Rest assured, there's no Soup Cans in this one. Nor any lazy writing. The locales and props and even world-states lend themselves well to imagery, and the characters, while not exactly three-dimensional in the conventional fiction sense, sustain belief primarily through action: they will move between locations, and will even move to foil the player should they need to.
The author's attention to detail continues through to the end of the work. The final puzzle or puzzles, depending on how you define your boundaries, decide how the story ends. There are at least eight endings that I know of, all of which say that somebody or something has won even if it be the antagonist. This is a refreshingly positive spin on sub-optimal endings and is much appreciated. Add to that that none of the endings felt contrived or tacked on for the sake of merely having them. Programming bugs aside, if you get an ending you don't like, chances are you know you deserved it. Completionists will appreciate the final AMUSING command, which hints at the many easter eggs and subplots tucked into the game's nooks and crannies.
The Primrose Path is a fine example of how a difficult game can be worth several hours of investment. Just bring a friend or twelve.
It's a good thing it has a built-in hint system, else I wouldn't be able to finish it. Focused on one puzzle doing somersaults in your 'ool (notice there is no Stink in it; please keep it that way) the game introduces itself then leaves you bereft. Be sure to examine everything.
It can be a dog-eat-dog world out there. All Hardy dreams of is a dog-eat-sandwich world. But alas, his pet human is asleep on the couch again!
Snack Time! is a light-hearted little work where we play as Hardy the Bulldog and his epic, ten-minute, house-spanning quest to get something good to eat. Of course, lacking opposable thumbs makes things a little less straightforward than they should be. And so begin the puzzles, all of which are pretty easy.
No frustrations here save for the tummy grumbling, Snack Time! is a recipe for pure giggles.
(And Dino wins my Best Prop Of 2008 award!)
The most unique thing about Jeremy Freese's _Violet_ is its wholeness. The author uses an unusual technique of casting the titular NPC as a voice intentionally willed to exist inside the male* protagonist's own head. Not only does his constantly keeping in mind "what would Violet say?" show his feelings for Violet and his current motivation, but the technique allows an in-game character to comment on both action-based gameplay and out-of-world game messages without breaking mimesis. Even the about-the-game portions of the work called up by the CREDITS or ABOUT commands are cast as a letter from an ostensibly real-world Violet to the author's friends, we the player. The pervasive use of this technique lends the work a visceral force usually reserved for true stories.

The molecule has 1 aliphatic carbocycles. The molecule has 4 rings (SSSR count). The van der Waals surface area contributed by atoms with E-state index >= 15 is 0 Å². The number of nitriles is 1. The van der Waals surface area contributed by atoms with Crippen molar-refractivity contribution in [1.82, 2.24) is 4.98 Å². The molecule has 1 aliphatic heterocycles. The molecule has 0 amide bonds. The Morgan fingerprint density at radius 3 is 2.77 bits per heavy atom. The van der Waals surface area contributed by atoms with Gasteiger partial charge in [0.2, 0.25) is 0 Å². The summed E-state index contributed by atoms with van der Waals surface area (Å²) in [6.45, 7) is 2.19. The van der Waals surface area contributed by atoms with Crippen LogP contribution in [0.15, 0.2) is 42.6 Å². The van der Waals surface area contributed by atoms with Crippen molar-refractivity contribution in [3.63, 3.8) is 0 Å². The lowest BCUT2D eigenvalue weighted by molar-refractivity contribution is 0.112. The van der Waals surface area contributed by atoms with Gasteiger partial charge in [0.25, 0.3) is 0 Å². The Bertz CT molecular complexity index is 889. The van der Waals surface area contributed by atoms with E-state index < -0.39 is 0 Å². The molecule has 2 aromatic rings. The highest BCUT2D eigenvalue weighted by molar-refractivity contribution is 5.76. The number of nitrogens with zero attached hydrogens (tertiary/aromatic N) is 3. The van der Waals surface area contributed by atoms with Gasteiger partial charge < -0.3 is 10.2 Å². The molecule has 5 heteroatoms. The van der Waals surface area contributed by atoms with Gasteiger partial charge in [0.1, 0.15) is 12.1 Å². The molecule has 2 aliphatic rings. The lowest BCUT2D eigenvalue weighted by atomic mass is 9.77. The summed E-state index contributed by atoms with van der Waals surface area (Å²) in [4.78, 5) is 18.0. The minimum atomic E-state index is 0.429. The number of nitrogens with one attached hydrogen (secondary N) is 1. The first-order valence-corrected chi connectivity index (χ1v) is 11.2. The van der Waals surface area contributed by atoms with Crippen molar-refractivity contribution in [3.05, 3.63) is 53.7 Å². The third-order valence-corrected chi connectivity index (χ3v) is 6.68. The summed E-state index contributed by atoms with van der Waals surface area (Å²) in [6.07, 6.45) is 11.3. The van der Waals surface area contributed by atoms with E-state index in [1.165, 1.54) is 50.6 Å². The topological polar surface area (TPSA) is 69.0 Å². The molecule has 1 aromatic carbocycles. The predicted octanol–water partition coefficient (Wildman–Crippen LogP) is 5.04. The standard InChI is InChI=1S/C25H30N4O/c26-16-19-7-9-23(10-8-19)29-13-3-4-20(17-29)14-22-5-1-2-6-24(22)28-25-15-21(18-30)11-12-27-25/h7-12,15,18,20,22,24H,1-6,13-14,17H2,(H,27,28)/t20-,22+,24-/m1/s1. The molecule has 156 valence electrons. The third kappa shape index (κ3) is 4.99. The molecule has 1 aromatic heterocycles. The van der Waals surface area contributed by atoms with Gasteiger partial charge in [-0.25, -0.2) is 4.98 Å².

A secondary effect of the same technique suckers puzzle-adverse players into playing a puzzle-based game to completion. Myself spent over 15 minutes with _Violet_ before realizing it is not, in fact, a conversation-based work. Conversation through NPC commentary is merely a veneer. The initial tasks in the game are so easy they would rightly be called a basic I-F tutorial rather than a puzzle. By the time the player recognizes the true nature of the gameplay, a desire to see how it all ends has taken over. Besides, surely just getting settled enough to begin writing a dissertation couldn't take much longer, could it?
Well as it turns out, our protagonist is unfortunately very good at sabotaging himself, and the lengths to which he must go become increasingly outlandish and embarrassing. It's something of a trick that, even when Violet herself finally comes on stage to laugh a little at us, the author has avoided making the player feel like a buffoon even as he (and we) makes one of the player-character. The player-character isn't properly named, or even solidly gendered, and the work is in second person, all of which invites conflation of the player with the player-character. But it doesn't matter. Perhaps it's because the work itself reinforces the bemused absurdity of it all (such as the scenes outside the window), or perhaps it's because we believe enough in the protagonist's mission by then so that, by hook or by crook, we'll accomplish our goals and worry about our dignity later. However it's done, it's done well.
Narrative techniques for the problems specific to interaction fiction still inhabit a realm of rumor and black magic, passed between individuals who may never meet. Because the novelty of computer games is front-loaded and cooly intellectual, they can be acceptably reviewed unfinished. Because a story reveals its heart near the end, it must light a fire in the player after basic mastery settles in but before repetition does the same. And because so frequently a video game's first on-stage character teaches gameplay throughout, such a character cannot play a significant part in the story precisely because of that world-straddling status -- thus breaking a rule of static fiction about characters introduced early. But Violet, true to her status as a sufficiently awesome girlfriend, does exactly this. Even as her imagined voice ostensibly encourages her boyfriend to complete his task for the warm rewards, she encourages us to complete ours for the same. It is this solution that raises Freese's magic out of the blackness of grues, and into a spectrum a little more colorful.
* Or female, as the player may change, only, the player-character's gender.
A Stop For The Night won Best Of Landscape in the 2003 IF Art Show. Presented as a small horror exploration, it experiments with alternate navigation methods as a way to heighten tension. The piece uses three methods: relative directions (left and right), door-oriented travel, and direct navigation (such as "KITCHEN").